The Ones We Leave Behind

In June, it will be three years since my grandmother, my only grandmother passed away.

While on my way to the Smithsonian museums, a concert and a folkloric festival, I received a phone call from my Mom.  She was calling to let me know that my grandmother had passed.  Deep down inside I always knew it would be my mom calling to inform me she was gone.  At that moment, I didn’t know what to say or what to do.  I simply stopped right where I was, letting everything sink in.

That day, I simply kept going through the motions, finishing what I had originally set out to do.  I stayed until the concert ended and slowly made my way back home afterwards.  However, the fact that my grandmother was no longer on this earth started to sink in little by little.  I was not able to cry until two days later when I managed to look at her picture.  It all has been a process, three years ago I wouldn’t have been able to write about her publicly and it wasn’t until recently that I am able to do it and share this experience openly.

The hardest thing for me during this process was having to mourn her loss from a distance.  Being so far away from her, from the rest of my relatives in Mexico, made her absence in my life more pronounced.  I realized I wasn’t just grieving my grandmother’s passing, I was also grieving for the country I left behind when I moved away from San Luis Potosi all those years ago.  Her death made me realize I never gave myself time to properly grieve for the things and the people I left behind.

Back when I was little, before starting preschool, my grandmother used to take care of me while my mom was at work.  In those days, we lived in my grandma’s house from time to time. But no matter how far away from my grandmother my mom moved, I always managed to make my way back.  Whenever things wouldn’t go well with my mom, I always told myself I would just move back to my grandmother’s.  One time, I even left my mom’s house to go visit my grandmother and walked many miles, like an hour’s worth of walking, to get to her house.  Needless to say, when my mom found out where I was, she gave me quite a scolding.  But as a child I felt super confident and proud that, while being so young, I managed to safely make my way to my grandmother’s house.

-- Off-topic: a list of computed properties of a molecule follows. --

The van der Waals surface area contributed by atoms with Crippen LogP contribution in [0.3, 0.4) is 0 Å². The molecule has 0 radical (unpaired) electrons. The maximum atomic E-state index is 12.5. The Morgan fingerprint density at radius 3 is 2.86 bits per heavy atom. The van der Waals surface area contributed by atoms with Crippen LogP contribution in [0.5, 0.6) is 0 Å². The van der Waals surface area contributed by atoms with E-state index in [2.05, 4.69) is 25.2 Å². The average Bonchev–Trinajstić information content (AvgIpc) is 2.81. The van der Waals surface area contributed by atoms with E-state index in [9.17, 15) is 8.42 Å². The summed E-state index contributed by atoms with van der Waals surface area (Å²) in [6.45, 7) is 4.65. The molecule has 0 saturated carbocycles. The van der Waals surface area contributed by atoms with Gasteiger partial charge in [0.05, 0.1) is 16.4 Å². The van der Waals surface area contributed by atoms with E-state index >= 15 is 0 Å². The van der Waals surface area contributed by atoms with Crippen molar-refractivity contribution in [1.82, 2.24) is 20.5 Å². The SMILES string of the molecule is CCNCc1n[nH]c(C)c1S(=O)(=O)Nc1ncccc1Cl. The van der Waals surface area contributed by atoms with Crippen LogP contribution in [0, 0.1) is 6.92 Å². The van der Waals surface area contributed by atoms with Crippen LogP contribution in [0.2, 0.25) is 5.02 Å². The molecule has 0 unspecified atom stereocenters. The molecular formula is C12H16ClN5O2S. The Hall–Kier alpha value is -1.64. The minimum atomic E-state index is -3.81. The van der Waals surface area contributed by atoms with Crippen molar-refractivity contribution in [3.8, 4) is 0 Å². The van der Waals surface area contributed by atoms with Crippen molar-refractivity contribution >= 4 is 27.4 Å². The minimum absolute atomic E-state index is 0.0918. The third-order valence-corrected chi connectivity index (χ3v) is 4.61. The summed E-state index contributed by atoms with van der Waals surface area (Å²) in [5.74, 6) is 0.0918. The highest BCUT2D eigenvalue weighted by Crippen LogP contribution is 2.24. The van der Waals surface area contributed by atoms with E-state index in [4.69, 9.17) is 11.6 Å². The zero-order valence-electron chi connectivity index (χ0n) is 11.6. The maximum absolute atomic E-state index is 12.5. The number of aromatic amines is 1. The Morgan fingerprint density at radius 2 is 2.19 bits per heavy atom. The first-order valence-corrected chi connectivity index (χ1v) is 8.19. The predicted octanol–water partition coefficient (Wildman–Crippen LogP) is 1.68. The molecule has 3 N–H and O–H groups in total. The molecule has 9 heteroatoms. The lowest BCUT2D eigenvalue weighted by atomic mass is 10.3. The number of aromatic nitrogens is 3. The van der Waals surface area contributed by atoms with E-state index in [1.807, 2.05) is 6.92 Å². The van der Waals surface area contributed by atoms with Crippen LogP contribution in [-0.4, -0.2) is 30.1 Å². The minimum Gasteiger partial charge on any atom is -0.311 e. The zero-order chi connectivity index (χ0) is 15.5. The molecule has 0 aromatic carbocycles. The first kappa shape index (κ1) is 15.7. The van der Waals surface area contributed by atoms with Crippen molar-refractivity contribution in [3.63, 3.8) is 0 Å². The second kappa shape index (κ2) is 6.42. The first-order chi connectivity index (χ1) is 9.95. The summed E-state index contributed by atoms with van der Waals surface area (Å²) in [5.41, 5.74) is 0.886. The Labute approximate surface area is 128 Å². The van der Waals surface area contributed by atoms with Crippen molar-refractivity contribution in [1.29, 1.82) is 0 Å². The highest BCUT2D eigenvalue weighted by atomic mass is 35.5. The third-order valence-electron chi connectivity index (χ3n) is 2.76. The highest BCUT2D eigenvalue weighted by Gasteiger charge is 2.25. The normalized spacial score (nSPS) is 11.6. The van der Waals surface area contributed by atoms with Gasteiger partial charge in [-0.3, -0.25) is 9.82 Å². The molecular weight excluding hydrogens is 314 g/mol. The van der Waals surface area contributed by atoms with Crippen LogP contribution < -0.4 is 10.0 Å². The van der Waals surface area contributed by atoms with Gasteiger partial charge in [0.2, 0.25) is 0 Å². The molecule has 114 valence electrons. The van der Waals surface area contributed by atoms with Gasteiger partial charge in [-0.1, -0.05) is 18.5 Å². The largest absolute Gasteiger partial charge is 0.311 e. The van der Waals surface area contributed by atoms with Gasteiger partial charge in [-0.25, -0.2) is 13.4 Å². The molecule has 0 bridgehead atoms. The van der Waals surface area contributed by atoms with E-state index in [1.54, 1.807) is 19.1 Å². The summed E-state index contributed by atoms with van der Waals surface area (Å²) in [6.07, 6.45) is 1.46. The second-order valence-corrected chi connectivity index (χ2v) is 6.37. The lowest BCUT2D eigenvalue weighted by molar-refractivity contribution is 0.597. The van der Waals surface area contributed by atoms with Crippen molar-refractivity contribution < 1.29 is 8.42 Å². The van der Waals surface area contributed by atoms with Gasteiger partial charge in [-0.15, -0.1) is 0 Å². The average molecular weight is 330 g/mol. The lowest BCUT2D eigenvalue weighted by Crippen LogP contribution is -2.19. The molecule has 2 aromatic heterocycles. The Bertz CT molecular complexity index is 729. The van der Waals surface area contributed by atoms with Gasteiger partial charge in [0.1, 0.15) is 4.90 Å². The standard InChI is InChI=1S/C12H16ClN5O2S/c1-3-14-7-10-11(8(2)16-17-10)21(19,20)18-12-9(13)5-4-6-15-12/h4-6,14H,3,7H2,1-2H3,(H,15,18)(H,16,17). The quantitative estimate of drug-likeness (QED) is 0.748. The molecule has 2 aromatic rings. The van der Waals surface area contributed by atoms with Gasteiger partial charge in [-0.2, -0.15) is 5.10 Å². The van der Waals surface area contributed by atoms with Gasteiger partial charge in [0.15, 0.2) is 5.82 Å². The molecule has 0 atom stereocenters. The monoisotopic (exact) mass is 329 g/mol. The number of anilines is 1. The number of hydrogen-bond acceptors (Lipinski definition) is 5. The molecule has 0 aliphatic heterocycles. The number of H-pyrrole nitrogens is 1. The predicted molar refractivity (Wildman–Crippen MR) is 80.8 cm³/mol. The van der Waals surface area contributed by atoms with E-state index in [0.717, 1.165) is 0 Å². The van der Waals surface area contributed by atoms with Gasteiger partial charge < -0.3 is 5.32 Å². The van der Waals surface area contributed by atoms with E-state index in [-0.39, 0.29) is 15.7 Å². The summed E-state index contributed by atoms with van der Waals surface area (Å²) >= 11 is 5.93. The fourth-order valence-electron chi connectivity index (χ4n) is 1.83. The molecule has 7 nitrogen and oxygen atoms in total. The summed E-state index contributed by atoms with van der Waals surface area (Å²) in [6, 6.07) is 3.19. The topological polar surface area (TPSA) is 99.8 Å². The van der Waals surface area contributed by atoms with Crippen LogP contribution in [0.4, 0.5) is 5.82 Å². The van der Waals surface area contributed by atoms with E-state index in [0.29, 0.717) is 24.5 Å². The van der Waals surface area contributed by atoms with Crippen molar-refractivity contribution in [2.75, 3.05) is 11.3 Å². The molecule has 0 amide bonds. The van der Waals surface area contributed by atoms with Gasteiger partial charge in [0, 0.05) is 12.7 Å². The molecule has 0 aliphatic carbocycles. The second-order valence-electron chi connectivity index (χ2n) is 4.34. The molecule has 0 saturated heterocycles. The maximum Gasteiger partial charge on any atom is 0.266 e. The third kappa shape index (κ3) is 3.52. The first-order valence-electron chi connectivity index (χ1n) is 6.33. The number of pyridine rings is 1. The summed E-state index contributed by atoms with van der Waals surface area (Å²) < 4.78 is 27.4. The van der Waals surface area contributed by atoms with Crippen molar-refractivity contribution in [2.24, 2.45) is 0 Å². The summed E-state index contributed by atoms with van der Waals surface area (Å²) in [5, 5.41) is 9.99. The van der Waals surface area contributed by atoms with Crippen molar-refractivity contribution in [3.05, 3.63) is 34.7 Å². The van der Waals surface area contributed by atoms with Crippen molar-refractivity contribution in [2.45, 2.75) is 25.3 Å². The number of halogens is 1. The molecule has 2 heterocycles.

In those days, my grandmother’s house was my safety blanket; the place to go to when things didn’t work out.

Everything changed after my mother, my sisters and I migrated to the U.S.  All of the sudden everything I knew was taken from me, including my grandmother’s house.  At that age, this was the hardest thing I ever had to do.

I’ll never forget when I had to say goodbye to my grandmother, how the car that we were driving in passed by her house and without stopping drove away.  The car continued it slow, sad pace as it made its way pass my neighborhood, by my new school where I had just begun to make a new group of friends, as well as by the private school where I used to fantasize about the boy I liked who went to that school and I just watched him from afar.

As we drove away I could see the railroad tracks running parallel to our car.  The railroad was the highlight and the street marker of the neighborhood where my grandmother’s house was.  I was afraid to look back because I felt if I did I would burst out crying.  Instead, I resolved to keep my eyes fixed forward.  I kept this up until I realized we were standing at a crossroad’s point, between four intersections.  To my right was the school I loved and I would miss with all of my friends.  To my left was the convenience store where people gathered around to take the public bus and find out the latest news.  Behind me was grandmother’s house, my childhood and my extended family everything I was leaving behind.  And in front was the place where the taxi was heading, the way to the central camionera or bus station which would eventually lead us to the other side, the new country where we would live, our new home.

As the taxi passed that crossroad I finally stole a quick look behind me.  That’s when it hit me, all of it at once: this was going to hurt… a lot! Leaving everything I knew and loved up to that point behind in search for something better was not going to be easy.  But what hurt me the most, I realized, would be breaking away from my grandmother’s safety blanket.

The hardest part for those of us who leave families and relatives behind in our native country in order to better our lives, is the day, the hour, the minute when we get the news that our grandmothers, grandfathers, cousins, beloved friend or family member passed away.  The grieving process is different for those of us who have to hear the news from afar and we miss out having the opportunity to spend time right there next to them, watching them get older, sharing stories with them and most importantly letting our new generation of children grow next to the older generation.  We grow apart in a land far, far away…